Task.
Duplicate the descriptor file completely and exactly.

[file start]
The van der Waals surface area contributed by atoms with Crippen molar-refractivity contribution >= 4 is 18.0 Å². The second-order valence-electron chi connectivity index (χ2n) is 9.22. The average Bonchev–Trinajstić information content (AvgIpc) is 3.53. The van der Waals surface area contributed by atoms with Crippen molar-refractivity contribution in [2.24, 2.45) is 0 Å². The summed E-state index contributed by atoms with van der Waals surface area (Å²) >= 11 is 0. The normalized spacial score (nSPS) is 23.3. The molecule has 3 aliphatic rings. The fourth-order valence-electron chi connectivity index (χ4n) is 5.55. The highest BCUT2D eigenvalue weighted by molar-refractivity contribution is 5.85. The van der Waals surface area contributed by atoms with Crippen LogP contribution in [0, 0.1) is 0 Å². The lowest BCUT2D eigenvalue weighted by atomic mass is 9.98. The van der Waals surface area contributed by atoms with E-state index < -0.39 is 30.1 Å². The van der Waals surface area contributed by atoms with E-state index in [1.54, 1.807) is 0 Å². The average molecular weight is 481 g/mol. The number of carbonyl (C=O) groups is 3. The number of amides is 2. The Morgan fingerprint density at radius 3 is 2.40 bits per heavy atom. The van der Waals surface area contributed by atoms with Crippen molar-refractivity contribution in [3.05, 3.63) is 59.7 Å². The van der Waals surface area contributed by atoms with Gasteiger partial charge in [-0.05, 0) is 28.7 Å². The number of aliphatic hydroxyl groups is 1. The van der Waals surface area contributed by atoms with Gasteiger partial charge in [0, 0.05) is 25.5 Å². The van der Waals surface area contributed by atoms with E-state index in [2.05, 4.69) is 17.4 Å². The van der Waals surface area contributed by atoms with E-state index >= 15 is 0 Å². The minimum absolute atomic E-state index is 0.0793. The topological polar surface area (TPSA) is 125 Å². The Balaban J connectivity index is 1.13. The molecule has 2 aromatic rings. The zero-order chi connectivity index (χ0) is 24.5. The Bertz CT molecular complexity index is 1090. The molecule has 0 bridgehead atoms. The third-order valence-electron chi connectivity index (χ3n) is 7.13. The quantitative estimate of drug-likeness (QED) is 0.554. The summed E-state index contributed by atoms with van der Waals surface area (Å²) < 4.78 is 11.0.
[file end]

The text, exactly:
The van der Waals surface area contributed by atoms with Crippen molar-refractivity contribution >= 4 is 18.0 Å². The second-order valence-electron chi connectivity index (χ2n) is 9.22. The average Bonchev–Trinajstić information content (AvgIpc) is 3.53. The van der Waals surface area contributed by atoms with Crippen molar-refractivity contribution in [2.24, 2.45) is 0 Å². The summed E-state index contributed by atoms with van der Waals surface area (Å²) >= 11 is 0. The normalized spacial score (nSPS) is 23.3. The molecule has 3 aliphatic rings. The fourth-order valence-electron chi connectivity index (χ4n) is 5.55. The highest BCUT2D eigenvalue weighted by molar-refractivity contribution is 5.85. The van der Waals surface area contributed by atoms with Crippen LogP contribution in [0, 0.1) is 0 Å². The lowest BCUT2D eigenvalue weighted by atomic mass is 9.98. The van der Waals surface area contributed by atoms with E-state index < -0.39 is 30.1 Å². The van der Waals surface area contributed by atoms with E-state index in [1.54, 1.807) is 0 Å². The average molecular weight is 481 g/mol. The number of carbonyl (C=O) groups is 3. The number of amides is 2. The Morgan fingerprint density at radius 3 is 2.40 bits per heavy atom. The van der Waals surface area contributed by atoms with Crippen molar-refractivity contribution in [3.05, 3.63) is 59.7 Å². The van der Waals surface area contributed by atoms with Gasteiger partial charge in [-0.05, 0) is 28.7 Å². The number of aliphatic hydroxyl groups is 1. The van der Waals surface area contributed by atoms with Gasteiger partial charge in [0, 0.05) is 25.5 Å². The van der Waals surface area contributed by atoms with E-state index in [2.05, 4.69) is 17.4 Å². The van der Waals surface area contributed by atoms with E-state index >= 15 is 0 Å². The minimum absolute atomic E-state index is 0.0793. The topological polar surface area (TPSA) is 125 Å². The Balaban J connectivity index is 1.13. The molecule has 2 aromatic rings. The zero-order chi connectivity index (χ0) is 24.5. The Bertz CT molecular complexity index is 1090. The molecule has 0 bridgehead atoms. The third-order valence-electron chi connectivity index (χ3n) is 7.13. The quantitative estimate of drug-likeness (QED) is 0.554. The summed E-state index contributed by atoms with van der Waals surface area (Å²) < 4.78 is 11.0.